Many people who would embrace change are reluctant to embrace anything ambiguous. They want to know what’s at the end of the change process if they commit to it. They are reluctant to change to an ambiguous situation and with that, entropy sets in.
The lesson to me is that if you’re starting a company or are in one that is being pummelled by new upstarts, look for people who like change and ambiguity or you’ll end up running the equivalent of a buggy whip maker in the automotive age.
I was looking at a performance plan and bonus scheme for someone today and noticed a rather problematic hurdle. That’s one of those statements that says you get a $10,000 or whatever bonus if revenue exceeds $1 million. These weren’t the numbers but I blanched at the amounts as the bonus was large and the hurdle was high. It was so high, it was almost a cliff.
I’ve worked with people before, who when they realize they don’t have any chance of meeting their bonus, sandbag sales in order to shift them into the next year. The same thing happens with ceilings. In the old days IBM had a rule that no one could earn more that the President. That stopped more than one sales rep from selling late in the year.
The problem is, what do you do about performance hurdles and ceilings? I think ceilings are stupid. You can get burned one year without a ceiling but you can change the comp plan the next year so the expected revenue is more in line with reality.
But hurdles are another matter. How do you set a minimum standard without a hurdle. I don’t think there is any way to deal with them except through one of my favourite tools, trailing 12 month averaging. Paying every quarter or even monthly based on the last twelve months results doesn’t penalize or benefit anyone for sandbagging and you can adjust the hurdle rate to make it more realistic on a regular basis.
I know one company that pays bonuses based on weekly results. You can have an off week and it won’t affect the rest of your month. It also means that you can’t slack off for very long as you’re being measured all the time. They have hurdles and they work when measured weekly.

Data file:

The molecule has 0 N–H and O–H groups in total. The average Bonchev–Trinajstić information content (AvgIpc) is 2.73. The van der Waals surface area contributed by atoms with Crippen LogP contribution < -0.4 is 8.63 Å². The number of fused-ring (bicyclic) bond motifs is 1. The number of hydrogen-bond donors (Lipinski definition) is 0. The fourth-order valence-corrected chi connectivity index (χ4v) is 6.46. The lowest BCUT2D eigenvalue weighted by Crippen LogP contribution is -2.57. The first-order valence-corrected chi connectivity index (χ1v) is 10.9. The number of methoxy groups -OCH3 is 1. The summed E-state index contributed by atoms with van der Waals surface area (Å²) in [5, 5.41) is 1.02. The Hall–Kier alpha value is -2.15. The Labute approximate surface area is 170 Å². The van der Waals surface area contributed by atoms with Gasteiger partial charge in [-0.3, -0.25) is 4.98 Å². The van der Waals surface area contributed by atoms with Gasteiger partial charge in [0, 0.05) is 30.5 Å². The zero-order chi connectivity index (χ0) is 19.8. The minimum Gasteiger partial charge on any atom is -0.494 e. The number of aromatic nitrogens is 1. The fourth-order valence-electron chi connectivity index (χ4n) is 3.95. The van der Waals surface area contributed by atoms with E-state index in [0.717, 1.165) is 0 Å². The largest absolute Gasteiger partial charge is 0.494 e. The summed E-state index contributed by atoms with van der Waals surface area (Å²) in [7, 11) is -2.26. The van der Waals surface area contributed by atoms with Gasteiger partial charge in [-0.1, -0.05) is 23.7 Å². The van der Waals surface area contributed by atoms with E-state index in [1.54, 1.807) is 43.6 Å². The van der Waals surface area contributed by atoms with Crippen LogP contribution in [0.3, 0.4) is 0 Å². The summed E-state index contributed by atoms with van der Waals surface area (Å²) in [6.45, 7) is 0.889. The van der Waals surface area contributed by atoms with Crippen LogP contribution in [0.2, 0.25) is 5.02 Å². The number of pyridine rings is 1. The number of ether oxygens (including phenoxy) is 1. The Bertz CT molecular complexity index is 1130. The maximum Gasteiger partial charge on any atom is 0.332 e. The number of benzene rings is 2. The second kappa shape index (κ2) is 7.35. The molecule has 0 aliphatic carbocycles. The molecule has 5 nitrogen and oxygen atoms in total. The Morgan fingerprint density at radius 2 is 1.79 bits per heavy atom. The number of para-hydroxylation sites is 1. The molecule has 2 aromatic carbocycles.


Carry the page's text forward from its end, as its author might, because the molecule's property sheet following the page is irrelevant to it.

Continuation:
Complex to administer, maybe but it gets rid of quarter and year end stuffing which inevitably leads to operating issues and it keeps people on their toes all the time.
I think I lost the plot for the last three months and after one of the busiest periods of my life, am finally getting back to having time to think. This got me wondering about the definition of success. It is one of those concepts that plague people and society has developed an elevated level of anxiety about success.
Am I successful because I’m busy, because I’m making money? Because I’m happy? Don’t look at me for an answer as I frequently grapple with the same question. Particularly so as I walk through my own neighbourhood, past $5 million houses that seem to capture today’s definition of success. (The one that amuses me most is the house where the owner bought the house next door and tore it down so that he could have a slightly bigger garage.)
Someone who has grappled successfully with the concept is Alain de Botton. I thought for a treat today, you might enjoy his TED Talk on the subject.
I’m teaching a course at U of T in Continuing Studies in the fall called Connecting Strategy with Action. It’s all about driving superlative results through better strategy execution. The most remarkable outcome of students who take it is how they end up shifting their whole management focus from activities to results.
In the course we talk about employees three greatest needs:
- To know exactly what is expected of them.
- To know how they’re doing.
- To understand how they can improve.
I prepared this document as an outline of the course and thought I should share it here as well.
13 Steps to Better Strategy Execution
Daniel Levitin has written an interesting book called the Organized Mind. I saw him speak the other day about the book and was fascinated by the stories he told about highly accomplished people.
Not being one of those people, I listened closely to figure out what I could learn. What struck me most was the way he differentiated between creative thinking and rational decision making.
To Levitin, “Creative thinking means allowing the nonlinear to intrude on the linear and to exercise some control over the output.” It is a mystery though, how linkages are made between the linear and non-linear in order to make creative leaps.
“In contrast to creative thinking is rational decision making.” According to Levitin, “Human brains didn’t evolve to be very good at this…because we have a limited attentional capacity to deal with large amounts of information.”
So if a human brain has two critical functions: creativity and decision making, it turns out that we’re not much good at either of them. And if we don’t have the ability to to pay attention to detail, we’ll never get any better at the latter.
This leaves the human brain to excel at one thing, which is day dreaming, and that I suspect we are all very good at this.